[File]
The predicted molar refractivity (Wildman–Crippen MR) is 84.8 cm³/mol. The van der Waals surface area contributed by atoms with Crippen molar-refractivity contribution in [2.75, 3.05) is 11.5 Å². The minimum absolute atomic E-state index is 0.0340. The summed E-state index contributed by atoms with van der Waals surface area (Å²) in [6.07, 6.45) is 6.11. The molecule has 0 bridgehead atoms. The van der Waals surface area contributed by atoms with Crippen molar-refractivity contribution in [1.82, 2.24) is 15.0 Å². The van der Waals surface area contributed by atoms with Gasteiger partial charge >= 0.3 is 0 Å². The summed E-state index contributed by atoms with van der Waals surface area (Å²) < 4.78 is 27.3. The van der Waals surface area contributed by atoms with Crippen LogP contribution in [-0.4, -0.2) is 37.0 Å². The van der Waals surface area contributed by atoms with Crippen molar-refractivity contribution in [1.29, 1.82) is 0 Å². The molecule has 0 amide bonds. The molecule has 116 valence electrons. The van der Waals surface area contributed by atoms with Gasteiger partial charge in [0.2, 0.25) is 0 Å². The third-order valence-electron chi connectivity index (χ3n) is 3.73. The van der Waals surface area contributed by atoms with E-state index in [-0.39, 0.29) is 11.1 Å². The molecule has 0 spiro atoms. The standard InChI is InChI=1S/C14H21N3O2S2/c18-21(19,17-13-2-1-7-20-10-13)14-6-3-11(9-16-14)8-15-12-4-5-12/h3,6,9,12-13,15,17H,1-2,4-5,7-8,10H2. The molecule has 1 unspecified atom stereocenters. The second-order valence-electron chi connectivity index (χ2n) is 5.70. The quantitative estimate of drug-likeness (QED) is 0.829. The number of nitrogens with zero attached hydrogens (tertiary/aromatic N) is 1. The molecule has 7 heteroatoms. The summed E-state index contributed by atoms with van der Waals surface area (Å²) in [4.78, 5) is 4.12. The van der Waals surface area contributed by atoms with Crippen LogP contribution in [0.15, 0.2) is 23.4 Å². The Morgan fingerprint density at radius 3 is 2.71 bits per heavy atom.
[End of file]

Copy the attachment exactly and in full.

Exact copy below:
The predicted molar refractivity (Wildman–Crippen MR) is 84.8 cm³/mol. The van der Waals surface area contributed by atoms with Crippen molar-refractivity contribution in [2.75, 3.05) is 11.5 Å². The minimum absolute atomic E-state index is 0.0340. The summed E-state index contributed by atoms with van der Waals surface area (Å²) in [6.07, 6.45) is 6.11. The molecule has 0 bridgehead atoms. The van der Waals surface area contributed by atoms with Crippen molar-refractivity contribution in [1.82, 2.24) is 15.0 Å². The van der Waals surface area contributed by atoms with Gasteiger partial charge >= 0.3 is 0 Å². The summed E-state index contributed by atoms with van der Waals surface area (Å²) < 4.78 is 27.3. The van der Waals surface area contributed by atoms with Crippen LogP contribution in [-0.4, -0.2) is 37.0 Å². The van der Waals surface area contributed by atoms with Crippen molar-refractivity contribution in [1.29, 1.82) is 0 Å². The molecule has 0 amide bonds. The molecule has 116 valence electrons. The van der Waals surface area contributed by atoms with Gasteiger partial charge in [0.2, 0.25) is 0 Å². The third-order valence-electron chi connectivity index (χ3n) is 3.73. The van der Waals surface area contributed by atoms with E-state index in [-0.39, 0.29) is 11.1 Å². The molecule has 0 spiro atoms. The standard InChI is InChI=1S/C14H21N3O2S2/c18-21(19,17-13-2-1-7-20-10-13)14-6-3-11(9-16-14)8-15-12-4-5-12/h3,6,9,12-13,15,17H,1-2,4-5,7-8,10H2. The molecule has 1 unspecified atom stereocenters. The second-order valence-electron chi connectivity index (χ2n) is 5.70. The quantitative estimate of drug-likeness (QED) is 0.829. The number of nitrogens with zero attached hydrogens (tertiary/aromatic N) is 1. The molecule has 7 heteroatoms. The summed E-state index contributed by atoms with van der Waals surface area (Å²) in [4.78, 5) is 4.12. The van der Waals surface area contributed by atoms with Crippen LogP contribution in [0.15, 0.2) is 23.4 Å². The Morgan fingerprint density at radius 3 is 2.71 bits per heavy atom.